(WGHP) — Mental health calls are happening more often in the Piedmont Triad.  

Last week, High Point Police Chief Travis Stroud and two officers pulled a suicidal man off a bridge.  

When Stroud took him to the hospital, he learned they were already dealing with a mental health crisis.  

“They were overwhelmed that night. The ER was through the roof with people,” Stroud said. “I would say a large majority of the people that were taken in rooms were mental commitments.”

Dr. Kevin Steinl directs medical emergency services for Cone Health, which is one of the Triad’s largest mental healthcare providers.  

“Some days, a significant percentage of our beds are occupied by these folks,” Steinl said.  

On Thursday, there were at least 30 mental health patients In Cone Health ERsm and some have been there for months.  

“Right now, in our Cone Health ERs, we probably have seven to eight patients who have been in the emergency department for over 2,000 hours. I think that’s like 83 days. And of those people, there’s no plan,” he said. 

It’s left up to the medical staff to try and locate a mental health facility or a new group home. Those resources are stretched to the limit already. He says it’s not made any easier when they receive out-of-state patients who couldn’t receive mental healthcare in their home state.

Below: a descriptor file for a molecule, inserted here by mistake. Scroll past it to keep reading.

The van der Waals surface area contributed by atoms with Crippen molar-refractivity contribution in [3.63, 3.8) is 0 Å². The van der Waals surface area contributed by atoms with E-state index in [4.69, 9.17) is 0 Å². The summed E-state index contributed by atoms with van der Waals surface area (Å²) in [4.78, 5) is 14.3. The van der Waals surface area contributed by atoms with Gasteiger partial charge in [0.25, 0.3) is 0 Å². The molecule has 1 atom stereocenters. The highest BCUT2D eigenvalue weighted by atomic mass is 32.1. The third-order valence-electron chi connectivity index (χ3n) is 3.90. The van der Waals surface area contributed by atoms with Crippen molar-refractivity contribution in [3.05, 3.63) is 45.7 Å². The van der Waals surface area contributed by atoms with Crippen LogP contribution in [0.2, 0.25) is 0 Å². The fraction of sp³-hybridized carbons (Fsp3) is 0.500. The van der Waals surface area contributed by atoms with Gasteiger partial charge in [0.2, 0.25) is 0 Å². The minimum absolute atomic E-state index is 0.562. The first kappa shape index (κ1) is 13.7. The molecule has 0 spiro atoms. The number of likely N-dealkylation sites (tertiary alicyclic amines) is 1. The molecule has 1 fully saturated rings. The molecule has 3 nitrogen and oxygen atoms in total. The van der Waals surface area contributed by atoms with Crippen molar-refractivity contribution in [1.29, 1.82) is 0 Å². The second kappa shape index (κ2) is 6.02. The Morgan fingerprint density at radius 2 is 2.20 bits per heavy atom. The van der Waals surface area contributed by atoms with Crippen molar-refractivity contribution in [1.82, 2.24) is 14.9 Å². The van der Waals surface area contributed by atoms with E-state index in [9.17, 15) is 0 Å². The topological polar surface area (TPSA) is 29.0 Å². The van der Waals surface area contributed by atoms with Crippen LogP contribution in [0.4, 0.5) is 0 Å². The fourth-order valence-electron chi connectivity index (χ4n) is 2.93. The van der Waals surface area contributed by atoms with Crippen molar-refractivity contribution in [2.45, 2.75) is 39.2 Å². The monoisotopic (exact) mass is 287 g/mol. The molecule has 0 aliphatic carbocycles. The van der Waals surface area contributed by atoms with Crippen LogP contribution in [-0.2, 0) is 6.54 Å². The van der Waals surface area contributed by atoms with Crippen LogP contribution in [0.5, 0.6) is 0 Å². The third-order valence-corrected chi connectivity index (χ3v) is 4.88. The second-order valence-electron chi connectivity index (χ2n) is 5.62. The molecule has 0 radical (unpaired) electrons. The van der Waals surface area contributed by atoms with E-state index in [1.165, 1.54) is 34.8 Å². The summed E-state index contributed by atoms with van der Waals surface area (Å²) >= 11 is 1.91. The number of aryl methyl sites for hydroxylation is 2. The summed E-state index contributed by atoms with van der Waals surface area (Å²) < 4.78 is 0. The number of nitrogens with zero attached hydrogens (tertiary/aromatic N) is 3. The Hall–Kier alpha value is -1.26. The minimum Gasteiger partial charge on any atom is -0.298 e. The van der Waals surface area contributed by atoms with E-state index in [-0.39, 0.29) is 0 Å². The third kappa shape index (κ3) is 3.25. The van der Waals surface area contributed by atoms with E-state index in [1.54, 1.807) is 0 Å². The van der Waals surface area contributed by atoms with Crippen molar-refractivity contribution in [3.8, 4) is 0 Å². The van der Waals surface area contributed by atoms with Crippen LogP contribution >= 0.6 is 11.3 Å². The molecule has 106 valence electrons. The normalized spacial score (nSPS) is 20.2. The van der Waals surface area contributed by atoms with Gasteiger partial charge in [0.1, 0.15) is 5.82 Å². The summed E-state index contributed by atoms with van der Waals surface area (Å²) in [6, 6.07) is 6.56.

“All of a sudden … that patient will arrive one day on a bus to Greensboro,” Steinl said. 

These patients are desperate for care and head in one direction.  

“They don’t know what else to do, so they come to the ER,” Steinl said. “if you have a 50-bed ER, but now 10 of those beds are perpetually occupied by patients with behavioral health needs at times up to four to six months … you’ve lost a great deal of capacity to care for patients with other needs.” 

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Cone Health has a behavioral health urgent care at 931 Third St. in Greensboro. It’s one way they hope to help divert traffic from their ERs. 

At the state level, there is a potential plan to infuse $1 billion into mental healthcare, but the solution is more than that. 

For now, they’ll continue to serve as many people as they can for as long as they need in every ER.